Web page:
Narrowing Rural Health Disparities


Saturday, Dec. 4 | 2-3:30 p.m.

Programs under federal health reform aim to tackle the persistent challenges of rural health disparities through expanded access and quality. New investments in rural primary care work force development and changes to rural hospital financing are part of the strategies to improve quality and reduce cost while improving health. State experts will describe how investments in telemedicine are bringing immediate specialized care to remote areas to save lives and reduce unnecessary care and costs. Hear about state successes in teaching patients to effectively manage chronic diseases, showing how integrating information technology, coordinating health providers, and incorporating evidence-based service improvement could diminish rural health disparities.
Keith J. Mueller, Rural Policy Research Institute Center for Rural Health Policy Analysis
Keith J. Mueller, Ph.D., is Gerhard Hartman professor and head of the Department of Health Management and Policy a the University of Iowa's College of Public Health. He is also the director of the Rural Policy Research Institute Center for Rural Health Policy Analysis. He has served as president of the National Rural Health Association and as a member of the National Advisory Committee on Rural Health and Human Services. He has published more than 60 scholarly articles in health services research and policy and received awards recognizing his research contributions. Mueller has directed major health services studies funded by the U.S. Agency for Healthcare Research and Quality, the Federal Office of Rural Health Policy, and the Robert Wood Johnson Foundation. He has testified on numerous occasions before committees of Congress and in other forums, including the Institute of Medicine and the Medicare Payment Advisory Commission.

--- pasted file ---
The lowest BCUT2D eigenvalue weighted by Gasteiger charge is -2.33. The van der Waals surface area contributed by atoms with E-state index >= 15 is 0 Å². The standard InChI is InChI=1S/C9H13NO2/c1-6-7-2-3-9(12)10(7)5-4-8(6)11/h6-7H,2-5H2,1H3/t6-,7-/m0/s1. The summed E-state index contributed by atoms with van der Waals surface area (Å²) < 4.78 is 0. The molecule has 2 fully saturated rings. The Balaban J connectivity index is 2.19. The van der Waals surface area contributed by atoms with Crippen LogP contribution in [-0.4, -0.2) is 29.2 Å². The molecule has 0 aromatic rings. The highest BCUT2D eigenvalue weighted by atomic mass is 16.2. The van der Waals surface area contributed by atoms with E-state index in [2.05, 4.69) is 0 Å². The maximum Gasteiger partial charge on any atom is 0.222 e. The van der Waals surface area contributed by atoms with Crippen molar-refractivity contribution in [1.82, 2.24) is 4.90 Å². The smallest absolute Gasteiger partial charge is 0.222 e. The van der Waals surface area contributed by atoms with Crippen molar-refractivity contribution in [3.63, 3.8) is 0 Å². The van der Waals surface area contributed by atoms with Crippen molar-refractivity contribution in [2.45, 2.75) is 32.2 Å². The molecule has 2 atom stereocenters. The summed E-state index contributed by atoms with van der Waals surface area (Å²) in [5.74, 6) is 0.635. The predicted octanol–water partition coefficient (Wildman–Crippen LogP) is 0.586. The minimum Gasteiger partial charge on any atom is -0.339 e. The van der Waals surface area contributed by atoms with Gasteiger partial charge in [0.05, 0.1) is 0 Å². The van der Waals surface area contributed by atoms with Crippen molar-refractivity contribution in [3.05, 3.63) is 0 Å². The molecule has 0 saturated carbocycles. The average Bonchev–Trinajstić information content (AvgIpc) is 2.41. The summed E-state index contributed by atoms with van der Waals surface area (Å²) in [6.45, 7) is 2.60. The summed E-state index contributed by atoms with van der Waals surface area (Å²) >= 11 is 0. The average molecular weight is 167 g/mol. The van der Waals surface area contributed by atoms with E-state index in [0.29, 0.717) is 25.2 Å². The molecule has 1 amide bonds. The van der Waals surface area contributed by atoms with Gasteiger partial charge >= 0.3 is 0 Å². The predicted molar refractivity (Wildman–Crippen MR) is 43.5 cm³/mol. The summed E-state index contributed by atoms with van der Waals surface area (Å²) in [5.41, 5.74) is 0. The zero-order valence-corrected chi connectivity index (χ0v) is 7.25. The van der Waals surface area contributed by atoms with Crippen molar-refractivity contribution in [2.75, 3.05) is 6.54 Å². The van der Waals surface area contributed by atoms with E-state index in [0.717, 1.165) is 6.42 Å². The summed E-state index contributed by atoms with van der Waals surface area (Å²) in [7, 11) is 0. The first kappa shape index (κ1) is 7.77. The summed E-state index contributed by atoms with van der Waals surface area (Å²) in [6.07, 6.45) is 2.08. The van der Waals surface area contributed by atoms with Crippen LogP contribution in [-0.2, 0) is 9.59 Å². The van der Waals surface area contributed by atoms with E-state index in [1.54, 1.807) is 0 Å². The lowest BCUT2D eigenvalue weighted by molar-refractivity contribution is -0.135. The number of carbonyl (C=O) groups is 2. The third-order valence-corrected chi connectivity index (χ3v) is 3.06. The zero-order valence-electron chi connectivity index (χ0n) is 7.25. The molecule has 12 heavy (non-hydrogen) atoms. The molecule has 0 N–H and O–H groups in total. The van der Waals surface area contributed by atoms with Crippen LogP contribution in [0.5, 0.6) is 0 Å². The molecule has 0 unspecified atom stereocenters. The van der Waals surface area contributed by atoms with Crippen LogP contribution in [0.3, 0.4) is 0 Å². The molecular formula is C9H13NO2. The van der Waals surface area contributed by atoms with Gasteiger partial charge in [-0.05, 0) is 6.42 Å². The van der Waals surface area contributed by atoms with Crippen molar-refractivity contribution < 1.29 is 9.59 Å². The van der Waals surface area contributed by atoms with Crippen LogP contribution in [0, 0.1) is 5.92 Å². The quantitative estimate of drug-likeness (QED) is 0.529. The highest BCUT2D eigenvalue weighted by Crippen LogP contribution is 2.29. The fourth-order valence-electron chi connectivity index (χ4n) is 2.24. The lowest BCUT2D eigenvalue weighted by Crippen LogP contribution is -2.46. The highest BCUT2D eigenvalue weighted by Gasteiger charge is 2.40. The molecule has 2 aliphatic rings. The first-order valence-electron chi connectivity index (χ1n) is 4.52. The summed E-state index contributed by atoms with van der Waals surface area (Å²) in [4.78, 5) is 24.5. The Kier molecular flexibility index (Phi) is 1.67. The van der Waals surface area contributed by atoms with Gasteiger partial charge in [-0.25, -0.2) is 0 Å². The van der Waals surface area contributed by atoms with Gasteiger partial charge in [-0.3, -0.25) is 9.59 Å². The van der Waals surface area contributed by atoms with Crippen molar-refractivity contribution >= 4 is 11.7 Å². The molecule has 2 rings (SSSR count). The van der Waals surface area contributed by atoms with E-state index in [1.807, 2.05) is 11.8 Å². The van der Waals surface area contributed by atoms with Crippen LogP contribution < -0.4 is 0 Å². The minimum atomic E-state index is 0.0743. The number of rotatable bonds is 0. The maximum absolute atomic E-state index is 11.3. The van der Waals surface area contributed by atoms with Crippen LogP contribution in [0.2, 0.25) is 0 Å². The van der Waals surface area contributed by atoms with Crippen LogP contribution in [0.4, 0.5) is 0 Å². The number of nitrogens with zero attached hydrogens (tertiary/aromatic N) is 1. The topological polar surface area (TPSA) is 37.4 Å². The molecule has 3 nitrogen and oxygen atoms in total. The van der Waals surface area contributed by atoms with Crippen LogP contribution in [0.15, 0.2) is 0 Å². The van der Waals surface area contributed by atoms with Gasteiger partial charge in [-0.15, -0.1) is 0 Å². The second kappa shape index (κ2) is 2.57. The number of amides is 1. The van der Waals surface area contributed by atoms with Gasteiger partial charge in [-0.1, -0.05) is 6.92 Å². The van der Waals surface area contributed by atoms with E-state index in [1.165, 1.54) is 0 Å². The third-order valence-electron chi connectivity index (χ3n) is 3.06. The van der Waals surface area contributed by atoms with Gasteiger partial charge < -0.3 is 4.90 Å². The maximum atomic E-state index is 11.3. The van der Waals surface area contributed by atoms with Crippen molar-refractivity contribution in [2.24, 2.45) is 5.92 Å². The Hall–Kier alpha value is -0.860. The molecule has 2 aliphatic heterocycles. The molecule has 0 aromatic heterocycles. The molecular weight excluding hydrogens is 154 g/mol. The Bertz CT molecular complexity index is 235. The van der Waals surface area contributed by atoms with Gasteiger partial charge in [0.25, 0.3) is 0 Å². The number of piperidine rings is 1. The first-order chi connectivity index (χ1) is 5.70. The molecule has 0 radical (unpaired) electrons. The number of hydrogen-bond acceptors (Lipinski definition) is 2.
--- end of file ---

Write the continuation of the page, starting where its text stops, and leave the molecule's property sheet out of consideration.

Steve Maier Vermont Health Care Reform Manager.jpg

Steve Maier, Vermont Health Access
Steve Maier is the newly appointed health care reform manager at the Department of Vermont Health Access. He is helping to manage the integration of diverse health reform initiatives with areas of focus including expansion of health information technology resources to mental health and substance abuse services providers and assisting in the statewide implementation of Vermont's Blueprint for Health. Prior to this position, Maier served in the Vermont Legislature from 2003 to 2010, including as chair of the House Committee on Health Care from 2007 through 2010. He also co-chaired the Vermont Heath Care Reform Commission, a quasi-legislative body that has guided sweeping health care reform legislation over the last four years.


William O’Leary, Health and Human Services, Microsoft Corporation
William D. O’Leary is responsible for business development and leadership of Microsoft Health and Human Services. He directs the Connected Health and Human Services business for Microsoft, and develops IT strategy across state and local markets. He coordinates the Microsoft American Recovery and Reinvestment Act strategy concerning state cooperative agreement grants, medical homes, regional extension centers and state Medicaid Health Information Technology plans. He has authored Microsoft’s roadmap to develop consumer-centered services across state and local governments and service providers. O’Leary is a former Secretary of Health and Human Services in Massachusetts, and co-chaired the Massachusetts Health Care Task Force. He developed a comprehensive technology-based initiative to integrate services delivered to children and families, and implemented an expansion of Medicaid and Children’s Health Insurance coverage resulting in less than a 5 percent uninsured rate for children. He also served as state commissioner of the Department of Youth Services, where he developed a community-based system of services and supervision and was a principal in the development of sweeping juvenile court reform. He has served as consultant to the U.S. Justice Department, and numerous states regarding development of health, human service and criminal justice systems.